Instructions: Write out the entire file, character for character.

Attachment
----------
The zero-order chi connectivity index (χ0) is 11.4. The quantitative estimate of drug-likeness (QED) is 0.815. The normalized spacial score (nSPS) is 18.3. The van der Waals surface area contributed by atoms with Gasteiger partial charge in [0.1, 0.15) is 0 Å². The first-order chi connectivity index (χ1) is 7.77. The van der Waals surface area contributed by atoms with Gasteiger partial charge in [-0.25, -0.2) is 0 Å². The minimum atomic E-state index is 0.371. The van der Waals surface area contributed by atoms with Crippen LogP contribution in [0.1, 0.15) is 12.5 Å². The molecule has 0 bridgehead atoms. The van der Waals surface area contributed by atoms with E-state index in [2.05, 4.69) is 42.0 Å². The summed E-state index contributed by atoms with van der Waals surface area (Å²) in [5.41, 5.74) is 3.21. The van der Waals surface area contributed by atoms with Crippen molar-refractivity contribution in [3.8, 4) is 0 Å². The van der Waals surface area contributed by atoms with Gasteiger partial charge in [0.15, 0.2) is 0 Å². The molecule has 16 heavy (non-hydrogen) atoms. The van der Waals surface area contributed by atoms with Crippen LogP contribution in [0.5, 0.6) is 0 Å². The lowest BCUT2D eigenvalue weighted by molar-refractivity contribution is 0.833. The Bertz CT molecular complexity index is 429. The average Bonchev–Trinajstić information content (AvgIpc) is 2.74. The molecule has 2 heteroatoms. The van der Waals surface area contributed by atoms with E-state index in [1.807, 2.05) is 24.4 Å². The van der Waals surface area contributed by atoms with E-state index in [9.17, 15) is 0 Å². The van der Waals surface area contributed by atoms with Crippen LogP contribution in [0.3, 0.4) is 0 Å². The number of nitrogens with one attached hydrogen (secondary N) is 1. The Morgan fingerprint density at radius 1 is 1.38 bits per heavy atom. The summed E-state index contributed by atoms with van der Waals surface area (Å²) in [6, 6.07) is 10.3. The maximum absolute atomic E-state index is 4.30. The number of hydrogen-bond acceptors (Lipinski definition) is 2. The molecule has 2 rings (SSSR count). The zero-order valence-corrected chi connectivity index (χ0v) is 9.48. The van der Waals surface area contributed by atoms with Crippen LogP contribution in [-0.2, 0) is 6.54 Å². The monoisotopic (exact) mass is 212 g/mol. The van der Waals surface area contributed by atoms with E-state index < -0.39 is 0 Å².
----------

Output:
The zero-order chi connectivity index (χ0) is 11.4. The quantitative estimate of drug-likeness (QED) is 0.815. The normalized spacial score (nSPS) is 18.3. The van der Waals surface area contributed by atoms with Gasteiger partial charge in [0.1, 0.15) is 0 Å². The first-order chi connectivity index (χ1) is 7.77. The van der Waals surface area contributed by atoms with Gasteiger partial charge in [-0.25, -0.2) is 0 Å². The minimum atomic E-state index is 0.371. The van der Waals surface area contributed by atoms with Crippen LogP contribution in [0.1, 0.15) is 12.5 Å². The molecule has 0 bridgehead atoms. The van der Waals surface area contributed by atoms with E-state index in [2.05, 4.69) is 42.0 Å². The summed E-state index contributed by atoms with van der Waals surface area (Å²) in [5.41, 5.74) is 3.21. The van der Waals surface area contributed by atoms with Crippen molar-refractivity contribution in [3.8, 4) is 0 Å². The van der Waals surface area contributed by atoms with Gasteiger partial charge in [0.15, 0.2) is 0 Å². The molecule has 16 heavy (non-hydrogen) atoms. The van der Waals surface area contributed by atoms with Crippen LogP contribution in [0.5, 0.6) is 0 Å². The lowest BCUT2D eigenvalue weighted by molar-refractivity contribution is 0.833. The Bertz CT molecular complexity index is 429. The average Bonchev–Trinajstić information content (AvgIpc) is 2.74. The molecule has 2 heteroatoms. The van der Waals surface area contributed by atoms with E-state index in [1.807, 2.05) is 24.4 Å². The van der Waals surface area contributed by atoms with E-state index in [9.17, 15) is 0 Å². The van der Waals surface area contributed by atoms with Crippen LogP contribution in [0.3, 0.4) is 0 Å². The number of nitrogens with one attached hydrogen (secondary N) is 1. The Morgan fingerprint density at radius 1 is 1.38 bits per heavy atom. The summed E-state index contributed by atoms with van der Waals surface area (Å²) in [6, 6.07) is 10.3. The maximum absolute atomic E-state index is 4.30. The number of hydrogen-bond acceptors (Lipinski definition) is 2. The molecule has 2 rings (SSSR count). The zero-order valence-corrected chi connectivity index (χ0v) is 9.48. The van der Waals surface area contributed by atoms with Crippen LogP contribution in [-0.2, 0) is 6.54 Å². The monoisotopic (exact) mass is 212 g/mol. The van der Waals surface area contributed by atoms with E-state index < -0.39 is 0 Å².